New team please… Please?! 18 February 2009Posted by marisacat in 2010 Mid Terms, California / Pacific Coast, DC Politics, Democrats, Inconvenient Voice of the Voter, Lie Down Fall Down Dems.
Appropriately an old pic from The Onion, that I landed on and used back in the Palin era….
Catching Nouriel Roubini on some business / stock show on PBS, saying what too many, across the board, say, moves from pretzel are too small, too spread out, move too slow… and … etc.
In Cali, we languish with no budget… it almost is not news. We have passed so many “deadlines”, been assured so many times that at 6PM, 10PM, tomorrow am, later in the afternoon, it will be achieved. They, the Sacto gang, have been photographed with pillows, toothbrushes in hand, sleeping bags… all but a snuggle toy for the midnight snooze.
Latest word, another attempted vote at 10PM tonight, and the legislators are under lock down in the Capitol Bldg. unable to leave. Worse, as of a few days ago… the damn thing is worded to require a voter ratification. In May, now they say.
Mother of Gawdddddd.
Further, supposedly ‘no budget’ risks our varying amounts from the DC boondoggle handout. Which might be 26 billion, 39.5 (I really want that big .5 added on!) OR 42 billion, depending on the hour of the day.
I doubt we can be trusted with the money.
Kansas yesterday got a state budget out… but we, sans Toto, languish. I am voting Wicked Witch of the West to be governor. Red Queen to be Speaker of the Assembly in Sacto. This is not a feminist manifesto, anyone who can get it done. Those mythic figures just popped into my head.
Anyone who can get it done.
The Bank of England is to start ‘printing’ new money for the first time in 30 years as it runs out of options to kick-start the economy. The Governor of the Bank of England will write to the Chancellor within days to get permission for the unprecedented action.
On the FP of the Independent… as we continue to live in “unprecedented” times. So they tell us……….
Last from the Flasher Coast, they still might vote at 10PM tonight! News at 11PM…
From the tag end of the last thread, a comment from Madman:
The Blue Dogs were founded in 1995 in the wake of the GOP takeover of the House, but they didn’t get much attention until the Democrats took it back in 2006. If you read any of the post-election coverage, it was the freshmen Blue Dogs like Pennsylvania’s Chris Carney and North Carolina’s Heath Shuler who had upset high-profile Republicans who were the MVPs of the cycle and the party’s new voice. Leaders of the House Pack? the Philadelphia Inquirer asked in a headline, Blue Dogs Could Point Way for Democrats.
Their star turn extended through much of the 110th Congress, as caucus members flexed their muscles on their signature issue: fiscal discipline. They pushed House Speaker Nancy Pelosi to adopt “pay-go” rules, which required all new expenditures (except, notably, those for the war) to be offset by tax increases or corresponding spending cuts. Their outsize influence frustrated progressive activists who viewed their support for the Iraq occupation and expanded government surveillance powers and their opposition to “net neutrality” as obstacles to fulfilling the progressive promise of the new Congress. The website Open Left labeled the group “Bush Dogs” and began documenting the ways they enabled right-wing legislation.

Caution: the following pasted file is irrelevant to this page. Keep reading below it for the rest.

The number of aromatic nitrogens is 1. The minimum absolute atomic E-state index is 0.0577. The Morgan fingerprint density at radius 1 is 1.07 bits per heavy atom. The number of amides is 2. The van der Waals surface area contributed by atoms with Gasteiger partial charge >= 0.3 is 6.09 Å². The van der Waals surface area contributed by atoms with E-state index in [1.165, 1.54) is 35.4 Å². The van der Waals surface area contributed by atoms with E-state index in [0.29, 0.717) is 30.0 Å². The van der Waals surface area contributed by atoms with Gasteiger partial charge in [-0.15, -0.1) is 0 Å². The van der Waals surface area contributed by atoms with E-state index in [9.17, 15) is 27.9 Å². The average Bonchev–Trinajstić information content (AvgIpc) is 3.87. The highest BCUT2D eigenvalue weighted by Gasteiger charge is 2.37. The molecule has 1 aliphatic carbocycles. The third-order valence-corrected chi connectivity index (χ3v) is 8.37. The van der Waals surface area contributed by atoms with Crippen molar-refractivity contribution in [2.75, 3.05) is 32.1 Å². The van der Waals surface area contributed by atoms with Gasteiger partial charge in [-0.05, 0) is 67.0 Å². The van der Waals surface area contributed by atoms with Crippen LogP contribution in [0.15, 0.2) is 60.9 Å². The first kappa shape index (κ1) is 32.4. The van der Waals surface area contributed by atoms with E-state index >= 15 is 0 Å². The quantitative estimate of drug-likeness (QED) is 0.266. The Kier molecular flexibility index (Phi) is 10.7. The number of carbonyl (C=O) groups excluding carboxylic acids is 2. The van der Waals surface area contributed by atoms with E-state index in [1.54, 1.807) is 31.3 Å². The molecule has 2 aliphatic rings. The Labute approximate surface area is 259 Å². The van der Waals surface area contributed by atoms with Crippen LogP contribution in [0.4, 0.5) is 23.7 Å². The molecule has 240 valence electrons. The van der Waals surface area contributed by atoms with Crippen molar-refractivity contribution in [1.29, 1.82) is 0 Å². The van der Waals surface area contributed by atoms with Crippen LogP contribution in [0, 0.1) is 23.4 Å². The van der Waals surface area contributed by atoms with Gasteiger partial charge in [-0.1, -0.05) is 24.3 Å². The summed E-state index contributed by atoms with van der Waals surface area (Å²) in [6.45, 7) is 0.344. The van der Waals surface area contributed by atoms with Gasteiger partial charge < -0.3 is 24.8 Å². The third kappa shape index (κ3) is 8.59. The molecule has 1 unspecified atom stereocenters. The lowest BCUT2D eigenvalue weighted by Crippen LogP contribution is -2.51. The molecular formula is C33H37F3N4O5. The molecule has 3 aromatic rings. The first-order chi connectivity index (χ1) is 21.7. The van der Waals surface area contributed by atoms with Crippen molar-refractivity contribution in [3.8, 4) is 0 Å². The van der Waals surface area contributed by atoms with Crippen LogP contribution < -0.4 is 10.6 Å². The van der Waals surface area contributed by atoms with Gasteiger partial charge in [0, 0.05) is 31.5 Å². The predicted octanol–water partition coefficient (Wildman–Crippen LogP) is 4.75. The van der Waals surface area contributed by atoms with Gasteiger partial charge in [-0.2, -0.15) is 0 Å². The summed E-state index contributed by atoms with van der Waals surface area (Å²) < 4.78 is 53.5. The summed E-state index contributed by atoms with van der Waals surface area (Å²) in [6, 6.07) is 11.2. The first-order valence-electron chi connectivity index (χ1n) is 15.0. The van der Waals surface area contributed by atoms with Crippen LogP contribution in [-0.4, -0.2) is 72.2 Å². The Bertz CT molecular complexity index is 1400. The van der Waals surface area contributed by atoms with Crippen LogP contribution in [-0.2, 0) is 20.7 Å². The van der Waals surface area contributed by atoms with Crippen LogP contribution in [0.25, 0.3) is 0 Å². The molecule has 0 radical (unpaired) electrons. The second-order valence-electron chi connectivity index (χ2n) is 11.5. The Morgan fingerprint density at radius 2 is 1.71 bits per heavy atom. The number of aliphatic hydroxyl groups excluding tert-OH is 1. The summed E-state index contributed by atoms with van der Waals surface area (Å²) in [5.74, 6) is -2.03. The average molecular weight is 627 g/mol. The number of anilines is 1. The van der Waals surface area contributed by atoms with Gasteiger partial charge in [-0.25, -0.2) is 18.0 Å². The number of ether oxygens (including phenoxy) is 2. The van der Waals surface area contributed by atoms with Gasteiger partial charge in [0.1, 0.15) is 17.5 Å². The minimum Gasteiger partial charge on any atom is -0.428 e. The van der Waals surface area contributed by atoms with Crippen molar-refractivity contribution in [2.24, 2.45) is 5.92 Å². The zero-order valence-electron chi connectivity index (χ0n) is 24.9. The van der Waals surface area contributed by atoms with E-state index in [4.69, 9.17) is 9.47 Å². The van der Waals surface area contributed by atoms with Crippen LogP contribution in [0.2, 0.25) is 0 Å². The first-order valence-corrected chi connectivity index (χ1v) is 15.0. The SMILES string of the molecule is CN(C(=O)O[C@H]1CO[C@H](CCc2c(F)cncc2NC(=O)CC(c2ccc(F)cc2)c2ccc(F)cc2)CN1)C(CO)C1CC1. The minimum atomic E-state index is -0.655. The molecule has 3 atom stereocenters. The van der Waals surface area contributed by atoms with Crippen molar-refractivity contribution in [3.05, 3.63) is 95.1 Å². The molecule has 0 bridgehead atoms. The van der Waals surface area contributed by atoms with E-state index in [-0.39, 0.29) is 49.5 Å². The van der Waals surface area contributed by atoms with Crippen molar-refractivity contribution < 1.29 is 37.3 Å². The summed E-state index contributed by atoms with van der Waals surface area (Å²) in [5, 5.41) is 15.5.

“Remember, you don’t get to choose your politics,” Cooper told me when I visited his office one morning in December. “The voters choose you. All Blue Dogs and our predecessors were trying to do is reach people who don’t read The Nation…. Why have people been begging to be Blue Dogs? Because it’s a brand of Democrats people in the heartland can trust. It partly means fiscal conservatism and it partly means we’re not going to rubber-stamp the rest of the [party] agenda.”
In the 110th Congress, the Blue Dogs’ clout made a kind of sense. The caucus was larger than the Democrats’ margin, which meant they were the proverbial swing voter — and fawned over as a result. But in the 111th Congress, the Democrats’ margin is big enough to pass legislation without a single Republican or Blue Dog vote. On top of that, the severity of the economic crisis has moved the center of debate decidedly away from the Blue Dogs’ cardinal issue of fiscal austerity. There’s a broad consensus among economists that we need to run large short-term deficits to avoid levels of unemployment and misery we haven’t seen in seventy years. So you’d think the Blue Dogs would have as central a role in today’s debate as pacifists did in the months after 9/11.
But not so. The Blue Dogs continue to wield influence. Before the stimulus could be brought to the floor, the House had to approve emergency orders to expedite the process. The Blue Dogs balked and threatened to rebel until the White House sent a letter to several House committee chairs reaffirming its commitment to return to pay-go budgeting after the stimulus is passed. In the end, half the caucus voted against the leadership anyway. The week after the stimulus passed the House, Blue Dog co-chair Stephanie Herseth Sandlin sent an open letter to Pelosi and House majority leader Steny Hoyer expressing the caucus’s support for efforts by Senate Republicans and conservative Democrats to cut approximately $100 billion from the package — including money for things like school construction, rural broadband and early childhood programs. “We believe that’s a highly worthwhile goal,” they wrote.
Meanwhile, the media remain obsessed. As Talking Points Memo’s Elana Schor recently noted, press mentions of the Blue Dogs outnumbered mentions of the Progressive Caucus by nearly ten to one between mid-October and mid-January. This despite the Progressive Caucus being larger and having far more members in the leadership.